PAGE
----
These days, there is plenty of stress to go around. It could be caused by academics, family issues, FCAT tests or an upcoming move — the list of possibilities is endless. In fact, stress levels have reached a new high, say CHILL mental health professionals. CHILL (Community Help & Intervention in Life’s Lessons) is a program funded by the Winter Park Health Foundation (WPHF) that helps provide each of the schools in the Winter Park Consortium with a professional mental health counselor. Find out more here.
Families in general are overwhelmed, according to Cindy Knight, Licensed Clinical Social Worker (LCSW) and CHILL counselor for Lake Sybelia Elementary School in Maitland. There is stress related to finances and job instability and other associated issues such as having to move, and it trickles into the whole family system. Stress bounces between parents and kids and then the kids bring it to school.
So what can we do in order to eliminate some of these stressors? We have come up with a list of 10 tools for managing stress provided by Mental Health America on its “live your life well” website at www.liveyourlifewell.org.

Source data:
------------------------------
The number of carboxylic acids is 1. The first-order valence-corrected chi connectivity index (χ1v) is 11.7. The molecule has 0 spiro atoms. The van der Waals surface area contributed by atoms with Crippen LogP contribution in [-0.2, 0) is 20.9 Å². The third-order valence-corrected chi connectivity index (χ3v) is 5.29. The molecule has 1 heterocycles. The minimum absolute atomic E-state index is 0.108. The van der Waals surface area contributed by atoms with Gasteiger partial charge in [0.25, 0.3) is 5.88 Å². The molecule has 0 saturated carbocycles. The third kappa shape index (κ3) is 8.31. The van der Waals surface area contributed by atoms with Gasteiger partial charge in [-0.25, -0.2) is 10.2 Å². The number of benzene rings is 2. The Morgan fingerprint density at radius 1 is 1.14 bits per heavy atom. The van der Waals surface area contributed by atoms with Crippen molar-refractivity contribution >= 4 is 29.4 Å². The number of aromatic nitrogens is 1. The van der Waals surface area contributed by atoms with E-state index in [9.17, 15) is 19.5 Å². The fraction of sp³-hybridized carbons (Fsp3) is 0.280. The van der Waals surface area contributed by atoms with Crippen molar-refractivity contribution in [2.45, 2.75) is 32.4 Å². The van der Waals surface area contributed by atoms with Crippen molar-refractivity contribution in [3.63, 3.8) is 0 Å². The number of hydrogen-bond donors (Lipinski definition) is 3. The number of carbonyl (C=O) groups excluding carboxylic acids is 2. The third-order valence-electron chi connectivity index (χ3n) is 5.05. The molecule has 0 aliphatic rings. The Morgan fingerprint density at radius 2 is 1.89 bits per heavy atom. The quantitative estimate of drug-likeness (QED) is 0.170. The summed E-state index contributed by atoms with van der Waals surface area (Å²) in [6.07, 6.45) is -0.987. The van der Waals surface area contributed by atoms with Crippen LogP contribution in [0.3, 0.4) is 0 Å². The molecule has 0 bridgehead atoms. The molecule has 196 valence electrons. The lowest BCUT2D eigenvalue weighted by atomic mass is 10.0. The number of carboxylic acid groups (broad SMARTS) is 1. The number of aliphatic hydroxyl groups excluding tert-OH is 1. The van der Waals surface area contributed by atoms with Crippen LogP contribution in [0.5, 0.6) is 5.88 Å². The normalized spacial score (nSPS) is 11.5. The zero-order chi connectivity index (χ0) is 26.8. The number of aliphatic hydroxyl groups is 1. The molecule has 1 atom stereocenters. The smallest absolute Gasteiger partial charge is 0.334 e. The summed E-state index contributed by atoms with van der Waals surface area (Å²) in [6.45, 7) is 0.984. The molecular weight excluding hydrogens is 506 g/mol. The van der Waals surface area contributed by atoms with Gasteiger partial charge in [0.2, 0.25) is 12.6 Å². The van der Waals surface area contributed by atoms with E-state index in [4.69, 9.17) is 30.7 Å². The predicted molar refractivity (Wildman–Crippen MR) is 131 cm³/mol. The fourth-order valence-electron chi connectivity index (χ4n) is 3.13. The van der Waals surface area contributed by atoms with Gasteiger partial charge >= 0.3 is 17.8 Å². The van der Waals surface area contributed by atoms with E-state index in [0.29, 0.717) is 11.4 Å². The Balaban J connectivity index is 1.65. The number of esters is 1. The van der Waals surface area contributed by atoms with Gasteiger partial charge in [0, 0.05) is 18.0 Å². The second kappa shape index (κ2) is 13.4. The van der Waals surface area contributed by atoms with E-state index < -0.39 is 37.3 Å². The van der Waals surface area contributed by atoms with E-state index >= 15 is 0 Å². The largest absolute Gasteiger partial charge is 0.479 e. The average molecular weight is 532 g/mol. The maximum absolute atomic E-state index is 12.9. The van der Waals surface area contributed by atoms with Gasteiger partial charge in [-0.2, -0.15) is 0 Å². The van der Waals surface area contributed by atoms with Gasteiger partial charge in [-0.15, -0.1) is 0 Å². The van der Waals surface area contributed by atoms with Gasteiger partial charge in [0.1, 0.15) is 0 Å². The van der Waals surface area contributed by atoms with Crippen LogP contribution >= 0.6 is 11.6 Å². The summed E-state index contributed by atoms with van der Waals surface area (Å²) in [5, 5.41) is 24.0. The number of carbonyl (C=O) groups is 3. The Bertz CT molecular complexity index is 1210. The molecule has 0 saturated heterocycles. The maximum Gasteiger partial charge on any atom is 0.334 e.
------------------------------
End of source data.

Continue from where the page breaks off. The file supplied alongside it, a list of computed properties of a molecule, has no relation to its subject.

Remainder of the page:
- Connect with others — you don’t have to cope with stress or other issues on your own.
- Stay positive — change negative self-talk or keep a gratitude journal.
- Get physically active — it can decrease stress, anger and tension, and offers a greater sense of well-being.
- Help others — it can help you take your mind off your own worries and builds self-esteem.
- Get enough sleep — this helps you recover from stresses of the day.
- Create joy and satisfaction — add some fun and leisure time into your schedule.
- Eat well — the right foods can fuel the brain and improve moods.
- Take care of your spirit.
- Deal better with hard times — find coping skills and shift your thinking.
- Get professional help if you need it — it is OK to ask for help.